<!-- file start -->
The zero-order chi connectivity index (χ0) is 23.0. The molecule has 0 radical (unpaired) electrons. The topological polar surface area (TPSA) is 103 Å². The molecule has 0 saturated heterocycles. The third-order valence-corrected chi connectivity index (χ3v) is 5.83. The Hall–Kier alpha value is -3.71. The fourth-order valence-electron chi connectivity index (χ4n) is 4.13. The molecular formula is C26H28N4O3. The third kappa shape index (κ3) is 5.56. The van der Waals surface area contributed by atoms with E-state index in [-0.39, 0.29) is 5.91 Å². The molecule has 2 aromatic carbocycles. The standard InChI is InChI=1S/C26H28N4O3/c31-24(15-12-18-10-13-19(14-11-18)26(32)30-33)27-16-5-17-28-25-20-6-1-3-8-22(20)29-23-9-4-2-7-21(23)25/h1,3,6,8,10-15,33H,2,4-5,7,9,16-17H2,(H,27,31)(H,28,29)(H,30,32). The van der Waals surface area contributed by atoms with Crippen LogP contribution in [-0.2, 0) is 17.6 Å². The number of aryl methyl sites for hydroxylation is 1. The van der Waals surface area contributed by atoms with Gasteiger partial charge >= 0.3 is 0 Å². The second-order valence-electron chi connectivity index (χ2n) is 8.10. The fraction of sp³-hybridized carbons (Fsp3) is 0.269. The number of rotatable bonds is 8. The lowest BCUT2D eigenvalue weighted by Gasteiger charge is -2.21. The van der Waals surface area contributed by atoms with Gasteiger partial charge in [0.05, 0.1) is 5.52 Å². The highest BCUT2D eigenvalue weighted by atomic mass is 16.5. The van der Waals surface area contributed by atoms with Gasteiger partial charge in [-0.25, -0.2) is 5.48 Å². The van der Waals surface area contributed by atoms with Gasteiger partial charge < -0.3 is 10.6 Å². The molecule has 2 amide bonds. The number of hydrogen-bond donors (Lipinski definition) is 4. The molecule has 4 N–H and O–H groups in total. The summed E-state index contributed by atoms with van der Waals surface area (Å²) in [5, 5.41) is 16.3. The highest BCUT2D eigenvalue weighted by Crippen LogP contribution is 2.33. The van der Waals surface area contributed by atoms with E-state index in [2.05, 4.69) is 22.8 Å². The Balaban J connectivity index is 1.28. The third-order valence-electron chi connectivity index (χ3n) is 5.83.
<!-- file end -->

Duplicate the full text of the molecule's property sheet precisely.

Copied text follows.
The zero-order chi connectivity index (χ0) is 23.0. The molecule has 0 radical (unpaired) electrons. The topological polar surface area (TPSA) is 103 Å². The molecule has 0 saturated heterocycles. The third-order valence-corrected chi connectivity index (χ3v) is 5.83. The Hall–Kier alpha value is -3.71. The fourth-order valence-electron chi connectivity index (χ4n) is 4.13. The molecular formula is C26H28N4O3. The third kappa shape index (κ3) is 5.56. The van der Waals surface area contributed by atoms with E-state index in [-0.39, 0.29) is 5.91 Å². The molecule has 2 aromatic carbocycles. The standard InChI is InChI=1S/C26H28N4O3/c31-24(15-12-18-10-13-19(14-11-18)26(32)30-33)27-16-5-17-28-25-20-6-1-3-8-22(20)29-23-9-4-2-7-21(23)25/h1,3,6,8,10-15,33H,2,4-5,7,9,16-17H2,(H,27,31)(H,28,29)(H,30,32). The van der Waals surface area contributed by atoms with Crippen LogP contribution in [-0.2, 0) is 17.6 Å². The number of aryl methyl sites for hydroxylation is 1. The van der Waals surface area contributed by atoms with Gasteiger partial charge >= 0.3 is 0 Å². The second-order valence-electron chi connectivity index (χ2n) is 8.10. The fraction of sp³-hybridized carbons (Fsp3) is 0.269. The number of rotatable bonds is 8. The lowest BCUT2D eigenvalue weighted by Gasteiger charge is -2.21. The van der Waals surface area contributed by atoms with Gasteiger partial charge in [0.05, 0.1) is 5.52 Å². The highest BCUT2D eigenvalue weighted by atomic mass is 16.5. The van der Waals surface area contributed by atoms with Gasteiger partial charge in [-0.25, -0.2) is 5.48 Å². The van der Waals surface area contributed by atoms with Gasteiger partial charge < -0.3 is 10.6 Å². The molecule has 2 amide bonds. The number of hydrogen-bond donors (Lipinski definition) is 4. The molecule has 4 N–H and O–H groups in total. The summed E-state index contributed by atoms with van der Waals surface area (Å²) in [5, 5.41) is 16.3. The highest BCUT2D eigenvalue weighted by Crippen LogP contribution is 2.33. The van der Waals surface area contributed by atoms with E-state index in [2.05, 4.69) is 22.8 Å². The Balaban J connectivity index is 1.28. The third-order valence-electron chi connectivity index (χ3n) is 5.83.